Promotional items are a huge part of any successful marketing strategy. Both large and small companies can benefit by using these products, as they provide a means of targeting an audience. The goal is to enhance awareness of a brand and promote the advantages of loyalty to that brand. The end game is to impress new customers, retain old ones, keep and motivate employees along with sending positive messages about the brand.
The first step is to identify the product. The saying “you only get one chance to make a good impression,” is true socially, but it’s also true for companies that provide promotional products. Businesses differ, so make appropriate suggestions. For example, a landscape company requires different items than a healthcare company or a restaurant. The key is accessing promotional products that fit all vertical markets. Products must match the needs, or that “first impression” may be the last impression.
Other critical factors in product selection include identifying how long a product will be used, the type of event at which it will be used, the budget, and the target audience. Is the product a basic handout or giveaway, or is it something you want employees and/or clients to hold onto? Don’t forget to consider the climate and season when suggesting products. Those questions must be answered before the product selection process takes place. Also, the popularity of a specific item varies depending on the region and target audience. In my experience, the most popular promotional products are quality shirts and writing instruments.
Different Sizes, Different Needs
Large corporations are intent on retaining employee loyalty, and awards and incentive products are usually very effective. But large companies want more than just an end-user marketing strategy. They want to market their employees as representatives of their brand, and that opens a world of product possibilities. Smaller companies normally have tighter budgets, so it’s important for them to be more creative with their marketing strategy. The flexibility to cater to both large and small businesses is vital for the success of companies that sell promotional products. From experience, networking and trade shows are a great way for smaller companies to thrive. Pens, tote bags, mints are popular handouts and very cost-effective.
The Cycle of Need
It’s also important to evaluate a product’s life cycle. For example, a restaurant may order 100 shirts regularly, but with staff turnover, they may need only 50 in certain months. Some customers may do trade shows quarterly, while others may hold an annual event and place one large order. Keep track of what I call their “cycle of need”. Awareness of that intangible makes an impression on your client because they know you will quickly react to their needs. Pay attention to a brand’s most requested products and the time of year they will need it. Creating awareness and being in tune to your clients’ needs provides the most impact.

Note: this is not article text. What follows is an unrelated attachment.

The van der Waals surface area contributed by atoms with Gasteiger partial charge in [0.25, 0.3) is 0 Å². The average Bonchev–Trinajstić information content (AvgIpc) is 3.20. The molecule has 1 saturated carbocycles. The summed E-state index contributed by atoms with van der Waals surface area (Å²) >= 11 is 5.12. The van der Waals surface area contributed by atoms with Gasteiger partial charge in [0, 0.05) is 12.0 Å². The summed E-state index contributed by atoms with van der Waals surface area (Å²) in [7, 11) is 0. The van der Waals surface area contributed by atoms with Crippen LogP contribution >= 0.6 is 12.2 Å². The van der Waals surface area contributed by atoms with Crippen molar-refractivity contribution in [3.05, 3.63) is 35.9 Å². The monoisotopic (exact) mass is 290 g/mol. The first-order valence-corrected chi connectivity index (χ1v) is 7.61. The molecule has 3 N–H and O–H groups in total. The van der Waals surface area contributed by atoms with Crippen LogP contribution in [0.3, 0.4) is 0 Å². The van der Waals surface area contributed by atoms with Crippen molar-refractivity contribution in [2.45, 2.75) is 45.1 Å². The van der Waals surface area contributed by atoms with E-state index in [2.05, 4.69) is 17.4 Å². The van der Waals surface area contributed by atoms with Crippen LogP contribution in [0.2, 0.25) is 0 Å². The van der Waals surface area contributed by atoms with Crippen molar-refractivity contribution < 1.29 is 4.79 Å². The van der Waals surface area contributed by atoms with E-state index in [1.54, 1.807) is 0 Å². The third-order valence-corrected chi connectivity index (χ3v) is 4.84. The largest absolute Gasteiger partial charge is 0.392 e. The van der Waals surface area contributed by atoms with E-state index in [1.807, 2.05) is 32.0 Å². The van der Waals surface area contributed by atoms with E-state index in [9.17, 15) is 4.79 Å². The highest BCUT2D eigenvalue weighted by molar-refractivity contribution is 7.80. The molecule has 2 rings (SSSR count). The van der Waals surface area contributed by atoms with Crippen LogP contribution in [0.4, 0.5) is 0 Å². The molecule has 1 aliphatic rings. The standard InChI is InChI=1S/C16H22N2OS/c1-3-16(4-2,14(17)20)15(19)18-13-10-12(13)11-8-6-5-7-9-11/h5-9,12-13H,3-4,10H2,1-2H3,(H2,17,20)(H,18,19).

The Next Level
Marketing is vital in taking a company to the next level. Promotional products and wearable items are great, but the ability to get leads from source partners and online advertising is also important. Businesses should take advantage of a full marketing suite – from promotional items to print advertising to digital media. Lead-building programs can attract new business, whereas sending promotional products to top clients for special occasions, or during the holidays, benefits customer retention. Employing marketing techniques is what I call a “360 solution” – it helps grow business.
Social media plays such a huge role in messaging, so promotional product companies should use this medium to its fullest. Develop an active online campaign to remind customers of different events and what you can offer for those events. Announcing an event on social media 45 to 90 days out enables timely ordering and delivery of products that support the event. Communicate with businesses and retail clients in advance – it’s a unique opportunity to secure promotional products that enhance morale, help employee retention, and raise awareness of your brand.
At Fully Promoted, we have more than one million different products, so we narrow down to about four or five relevant items that provide the most impact. Know your customers’ needs, react to their needs, and provide products that make an impression. That is the foundation of success.
Mike Brugger is president of Fully Promoted, a brand of United Franchise Group in West Palm Beach, Florida. He joined UFG in 1994 and successfully supervised multiple operations. In 2000, he opened and managed the first EmbroidMe store in West Palm Beach, a company later re-branded as Fully Promoted. Over the years, Brugger managed marketing, technology, and training departments, and prior to being named president of Fully Promoted, served as the Vice President of Operations Emerging Brands for United Franchise Group.